Citrus and Rum...
Haitian native André Toussaint abandoned Papa Doc for the sunny shores of Nassau, The Bahamas and forged a successful career in the 1950s and '60s as a lounge singer of native calypso music, much of which he composed. on this collection. Toussaint's music was considered particularly refined, differing dramatically from the Goombay and Junkanoo music of the Bahamas. Fluent in French, Haitian, Italian, and Spanish, Toussaint often juxtaposed Bahamian folk songs with more popular world music. Toussaint was an excellent guitarist, a fact that betrays his greater talent than that expected from a "lounge" singer. Toussaint continued to perform in Nassau until his death in 1981.
My initial listen to this disc, particularly the guitar pieces such as "Island Woman" made me think of how much of this music I heard in American folk music like Country Music and the Blues. I then began to muse on exactly who influenced who, briefly falling prey to that potent arrogance of Americocentricsm. The Caribbean heritage is ripe with folk and popular music that is a brilliant amalgam of Spanish, South American, and African influences seasoned with much sun, sand citrus and rum. Undulating, dancing rhythms characterize the time signatures of island music, giving it that unique piquant flavor common to calypso.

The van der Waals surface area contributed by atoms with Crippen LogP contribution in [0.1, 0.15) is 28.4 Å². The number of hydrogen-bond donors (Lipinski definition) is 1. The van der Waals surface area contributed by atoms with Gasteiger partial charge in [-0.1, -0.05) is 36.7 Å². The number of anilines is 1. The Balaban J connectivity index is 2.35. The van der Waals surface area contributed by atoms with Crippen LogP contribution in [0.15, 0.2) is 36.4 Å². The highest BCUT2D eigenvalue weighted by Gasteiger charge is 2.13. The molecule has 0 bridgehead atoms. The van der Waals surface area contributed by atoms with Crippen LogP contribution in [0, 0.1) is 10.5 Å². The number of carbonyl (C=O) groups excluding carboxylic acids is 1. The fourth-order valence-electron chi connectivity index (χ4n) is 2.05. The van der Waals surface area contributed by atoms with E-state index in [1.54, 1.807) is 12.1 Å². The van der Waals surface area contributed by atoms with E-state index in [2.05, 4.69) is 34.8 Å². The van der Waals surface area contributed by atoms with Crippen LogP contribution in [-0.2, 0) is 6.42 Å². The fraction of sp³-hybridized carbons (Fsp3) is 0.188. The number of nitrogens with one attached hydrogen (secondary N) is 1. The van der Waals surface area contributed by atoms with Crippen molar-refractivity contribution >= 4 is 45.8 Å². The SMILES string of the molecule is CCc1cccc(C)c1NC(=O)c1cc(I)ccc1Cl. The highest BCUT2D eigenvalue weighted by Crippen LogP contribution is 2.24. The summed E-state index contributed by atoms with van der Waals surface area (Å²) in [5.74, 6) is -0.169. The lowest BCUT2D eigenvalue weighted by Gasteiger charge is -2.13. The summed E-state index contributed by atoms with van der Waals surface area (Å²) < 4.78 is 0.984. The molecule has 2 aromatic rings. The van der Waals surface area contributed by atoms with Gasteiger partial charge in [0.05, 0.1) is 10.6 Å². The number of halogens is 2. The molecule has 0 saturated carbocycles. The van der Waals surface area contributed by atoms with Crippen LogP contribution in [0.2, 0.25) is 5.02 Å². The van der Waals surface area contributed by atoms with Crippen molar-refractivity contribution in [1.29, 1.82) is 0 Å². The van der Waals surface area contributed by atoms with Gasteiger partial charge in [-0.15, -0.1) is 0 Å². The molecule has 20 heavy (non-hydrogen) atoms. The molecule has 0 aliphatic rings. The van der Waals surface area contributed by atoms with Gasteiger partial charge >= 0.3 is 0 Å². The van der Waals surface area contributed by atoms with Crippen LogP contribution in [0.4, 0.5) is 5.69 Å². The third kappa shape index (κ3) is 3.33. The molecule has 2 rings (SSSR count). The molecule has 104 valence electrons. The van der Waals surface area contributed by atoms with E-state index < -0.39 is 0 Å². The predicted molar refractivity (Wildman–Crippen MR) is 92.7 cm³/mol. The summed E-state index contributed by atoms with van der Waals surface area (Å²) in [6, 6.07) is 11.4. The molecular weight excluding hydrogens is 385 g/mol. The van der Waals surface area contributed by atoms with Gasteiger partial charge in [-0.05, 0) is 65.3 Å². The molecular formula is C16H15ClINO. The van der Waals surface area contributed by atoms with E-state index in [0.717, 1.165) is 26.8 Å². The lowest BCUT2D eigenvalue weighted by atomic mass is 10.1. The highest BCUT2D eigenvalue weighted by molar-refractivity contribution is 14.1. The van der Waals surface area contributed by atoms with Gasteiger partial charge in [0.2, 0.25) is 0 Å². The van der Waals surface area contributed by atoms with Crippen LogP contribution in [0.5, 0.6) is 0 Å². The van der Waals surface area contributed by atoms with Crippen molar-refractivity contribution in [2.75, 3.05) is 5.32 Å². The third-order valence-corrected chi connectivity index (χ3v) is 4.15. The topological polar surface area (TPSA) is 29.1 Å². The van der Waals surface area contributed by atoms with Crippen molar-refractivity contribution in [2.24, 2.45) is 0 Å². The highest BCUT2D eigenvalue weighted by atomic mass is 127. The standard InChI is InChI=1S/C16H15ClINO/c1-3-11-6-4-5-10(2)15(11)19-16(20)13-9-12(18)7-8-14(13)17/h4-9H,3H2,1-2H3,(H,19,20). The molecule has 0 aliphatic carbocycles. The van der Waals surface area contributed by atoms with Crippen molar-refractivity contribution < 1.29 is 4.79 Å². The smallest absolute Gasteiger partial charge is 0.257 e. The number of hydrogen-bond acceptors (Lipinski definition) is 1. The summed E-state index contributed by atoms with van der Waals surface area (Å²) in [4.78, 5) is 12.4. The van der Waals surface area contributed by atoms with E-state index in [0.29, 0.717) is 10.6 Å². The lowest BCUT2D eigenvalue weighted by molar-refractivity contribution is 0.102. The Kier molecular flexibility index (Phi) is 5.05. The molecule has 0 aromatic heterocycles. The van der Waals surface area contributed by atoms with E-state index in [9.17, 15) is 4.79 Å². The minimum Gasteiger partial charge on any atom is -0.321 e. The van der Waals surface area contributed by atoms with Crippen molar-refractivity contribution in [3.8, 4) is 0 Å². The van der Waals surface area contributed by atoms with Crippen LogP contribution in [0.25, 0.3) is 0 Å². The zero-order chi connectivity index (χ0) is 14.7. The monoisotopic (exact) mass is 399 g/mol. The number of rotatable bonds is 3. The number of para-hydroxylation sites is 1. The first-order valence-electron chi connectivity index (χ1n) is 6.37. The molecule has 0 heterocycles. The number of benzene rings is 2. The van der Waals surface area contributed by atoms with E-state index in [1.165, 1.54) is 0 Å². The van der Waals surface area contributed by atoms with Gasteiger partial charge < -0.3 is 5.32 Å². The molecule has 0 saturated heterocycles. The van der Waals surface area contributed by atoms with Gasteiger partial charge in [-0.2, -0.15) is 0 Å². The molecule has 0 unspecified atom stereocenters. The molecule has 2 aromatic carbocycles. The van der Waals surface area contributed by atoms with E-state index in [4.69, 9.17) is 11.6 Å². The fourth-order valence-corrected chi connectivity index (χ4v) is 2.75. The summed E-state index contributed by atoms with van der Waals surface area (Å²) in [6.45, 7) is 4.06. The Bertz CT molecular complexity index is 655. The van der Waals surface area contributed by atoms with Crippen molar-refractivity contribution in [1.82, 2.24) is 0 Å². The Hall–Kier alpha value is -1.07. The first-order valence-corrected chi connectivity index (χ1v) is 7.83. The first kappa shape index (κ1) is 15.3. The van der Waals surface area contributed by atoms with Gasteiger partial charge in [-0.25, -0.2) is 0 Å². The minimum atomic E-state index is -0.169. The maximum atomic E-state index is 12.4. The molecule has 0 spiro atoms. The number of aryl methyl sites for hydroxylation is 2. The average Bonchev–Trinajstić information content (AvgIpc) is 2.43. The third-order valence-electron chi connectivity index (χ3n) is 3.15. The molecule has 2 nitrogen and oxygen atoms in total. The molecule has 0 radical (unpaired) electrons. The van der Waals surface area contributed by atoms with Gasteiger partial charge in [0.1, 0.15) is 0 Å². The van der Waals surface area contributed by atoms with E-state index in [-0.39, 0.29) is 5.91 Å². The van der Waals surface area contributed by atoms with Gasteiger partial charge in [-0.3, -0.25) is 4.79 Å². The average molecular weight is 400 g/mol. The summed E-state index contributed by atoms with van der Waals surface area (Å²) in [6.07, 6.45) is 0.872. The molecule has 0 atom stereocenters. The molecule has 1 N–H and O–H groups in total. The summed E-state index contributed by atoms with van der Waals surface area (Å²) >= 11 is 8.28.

No, America did little to influence this music. Rather, America was influenced by Island music. The Louisiana Creole Louis Moreau Gottschalk incorporated much Island character into his short piano pieces. Later, both Scott Joplin and Jelly Roll Morton blended the Caribbean into their composing. When one listens to this disc, the experience reveals that Jimmy Buffet was not so novel after all, much in the same way one reacts to Magic Dick Salwitz's (J. Geils Band) harmonica playing after hearing Little Walter Jacobs. André Toussaint was perhaps the most influential of Island artists in popularizing calypso.
A valid comparison of Bahamian folk music and American folk music can be drawn in olfactory terms. American folk music smells of the dry dust and heat of the rural south and the urban north. It smells of beer and Scotch whisky and cigarettes and humidity. Bahamian folk music smells of sun and sand, seawater, limes and mangos, rum and cigars. It is happy and infectious music and André Toussaint was its great practitioner. He illustrates this in many ways— solo guitar and voice, big band small combos. In all formats, Toussaint is in control, effectively spreading the sunshine of the Islands.